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"It's All About Perspective" for Alum and Georgia's Chief Operating Officer

If you are like most people, you will walk away from your undergraduate career with fond memories, great friends, new skills, and a few “words of wisdom” that will follow you throughout your career.

For Bart Gobeil ’94, the words of wisdom that have followed him after leaving UMass are “it’s all about perspective.”

“I remember sitting in an introductory Political Science class my first semester,” he says. “The professor asked us to think about how, when you cross over North Pleasant Street and play ‘Frogger’ with the cars, you wonder why no one knows how to drive. However, when you are driving through campus, you constantly ask yourself why so many students are running out in the street!” How you view the situation depends significantly on if you’re walking or driving at the moment.

Although Bart has settled far away from North Pleasant Street – he is currently in Atlanta serving as Georgia’s Chief Operating Officer (COO) – he often thinks back to that street, and those words of wisdom, as he interacts with his state’s residents. “I always ask ‘where is that person coming from’ when I try to help solve their problem,” he says.

As the COO, Bart faces a new challenge every day. “When the phone rings and there’s a crisis, we have to think through how to solve the problem while simultaneously pushing forward the governor’s goals and initiatives.” Remembering perspective can help him relate to the variety of agencies, officials, and citizens with which he interacts.

Keeping perspective in mind was important while Bart was a student, too. As a conservative student on a typically liberal campus, his viewpoint was often in the minority. “Of course, I grew up in a family where I was the only conservative, so I was used to that setting,” he says.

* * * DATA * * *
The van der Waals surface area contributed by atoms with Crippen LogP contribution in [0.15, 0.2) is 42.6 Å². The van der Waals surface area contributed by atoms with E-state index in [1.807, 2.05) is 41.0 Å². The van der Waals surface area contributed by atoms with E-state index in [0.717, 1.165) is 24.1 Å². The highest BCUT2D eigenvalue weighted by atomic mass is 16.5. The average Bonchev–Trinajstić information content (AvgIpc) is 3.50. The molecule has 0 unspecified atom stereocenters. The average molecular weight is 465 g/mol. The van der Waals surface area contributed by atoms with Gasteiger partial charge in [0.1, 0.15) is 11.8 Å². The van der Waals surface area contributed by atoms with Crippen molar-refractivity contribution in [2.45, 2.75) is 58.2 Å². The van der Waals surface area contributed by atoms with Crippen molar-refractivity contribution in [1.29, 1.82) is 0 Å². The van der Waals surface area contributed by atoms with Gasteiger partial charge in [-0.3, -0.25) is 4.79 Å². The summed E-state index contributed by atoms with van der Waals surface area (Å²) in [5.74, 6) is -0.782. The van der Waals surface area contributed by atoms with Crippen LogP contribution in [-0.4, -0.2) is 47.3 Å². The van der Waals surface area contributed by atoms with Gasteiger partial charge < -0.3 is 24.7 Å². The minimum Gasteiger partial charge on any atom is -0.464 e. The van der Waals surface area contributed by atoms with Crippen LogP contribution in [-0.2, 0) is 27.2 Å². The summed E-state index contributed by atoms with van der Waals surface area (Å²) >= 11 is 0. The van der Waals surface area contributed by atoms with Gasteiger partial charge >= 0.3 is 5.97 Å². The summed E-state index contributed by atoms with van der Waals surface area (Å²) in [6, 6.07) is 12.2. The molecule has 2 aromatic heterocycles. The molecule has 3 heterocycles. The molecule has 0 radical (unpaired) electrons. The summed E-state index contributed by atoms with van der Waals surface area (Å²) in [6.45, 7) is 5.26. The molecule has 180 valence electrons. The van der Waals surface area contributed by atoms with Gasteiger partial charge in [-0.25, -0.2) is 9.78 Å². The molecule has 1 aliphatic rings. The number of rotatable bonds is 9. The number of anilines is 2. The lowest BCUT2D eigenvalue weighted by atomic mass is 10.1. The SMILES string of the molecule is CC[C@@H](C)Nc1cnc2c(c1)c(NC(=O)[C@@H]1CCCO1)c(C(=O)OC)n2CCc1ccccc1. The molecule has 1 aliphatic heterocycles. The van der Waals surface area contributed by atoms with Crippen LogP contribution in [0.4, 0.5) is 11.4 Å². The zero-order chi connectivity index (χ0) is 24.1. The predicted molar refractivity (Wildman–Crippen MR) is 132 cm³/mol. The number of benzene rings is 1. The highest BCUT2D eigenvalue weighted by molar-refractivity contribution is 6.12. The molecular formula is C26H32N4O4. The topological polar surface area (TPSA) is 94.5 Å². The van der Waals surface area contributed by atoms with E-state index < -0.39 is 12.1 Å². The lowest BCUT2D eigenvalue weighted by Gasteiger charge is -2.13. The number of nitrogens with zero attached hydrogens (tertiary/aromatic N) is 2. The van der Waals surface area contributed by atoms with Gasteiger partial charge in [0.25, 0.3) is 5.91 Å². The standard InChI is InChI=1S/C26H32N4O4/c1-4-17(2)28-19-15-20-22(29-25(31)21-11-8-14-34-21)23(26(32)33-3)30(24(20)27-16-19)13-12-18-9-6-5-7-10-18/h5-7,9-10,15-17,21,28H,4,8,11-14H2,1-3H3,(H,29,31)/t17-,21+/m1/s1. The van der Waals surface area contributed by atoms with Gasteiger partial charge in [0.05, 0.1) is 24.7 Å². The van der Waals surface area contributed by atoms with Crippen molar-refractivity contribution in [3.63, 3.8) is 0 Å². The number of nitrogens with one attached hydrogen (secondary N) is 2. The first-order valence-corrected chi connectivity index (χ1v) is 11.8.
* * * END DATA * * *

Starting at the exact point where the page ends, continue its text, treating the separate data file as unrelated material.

Nonetheless, Bart had to work hard to maintain his values and remind others that a liberal perspective was not the only perspective. “I thought it was important to realize that people could think differently from you,” he says.

He reminds students today to keep that in mind: “just because you think differently from everyone else on campus, doesn't mean they are all right,” he says. “Don't let your fire get extinguished if other people try to put it out.”

After graduation, Bart knew he wanted to leave the area, but did not have set plans. “I was looking at different opportunities in the South,” he remembers. “I didn't know anybody in Atlanta, but the person I was renting an apartment from offered me a one way ticket, so I just went for it.”

Although hard work got him where he is today, he credits his UMass roots with opening several early opportunities for him. When starting out in Atlanta, for instance, he secured a job interview because one of the human resources officers was originally from Northampton and noticed UMass on his resume. “She wanted to give a Yankee an opportunity to shine!” he recalls.

Taking advantage of that opportunity helped Bart get his “foot in the door,” but he had to prove himself once hired. “Right place, right time is true,” he says “but once you’re in the door, you have to work your butt off and build trust from other people.”

Deciding to move to Atlanta ended up being the perfect choice for Bart because it made him step off of a traditional path, and he encourages students to consider similar moves: “Don’t get comfortable just going to UMass and then trying to go to Boston or doing what your friends are doing,” he says. “Do something different.”

At one of Bart’s first jobs, a mentor told him that “jumping out” was the key to success. “It’s not just taking that first leap after graduation,” he says. “Even years after I graduated, I was reminded that it was incumbent upon me to jump again and make a big exclamation mark in my career. You have to do that several times, and you can’t be afraid to fail.”

Have confidence that UMass has prepared you for your chosen career, he says. “Everyone knows UMass is a great institution.”

News Type: 

  • Alumni News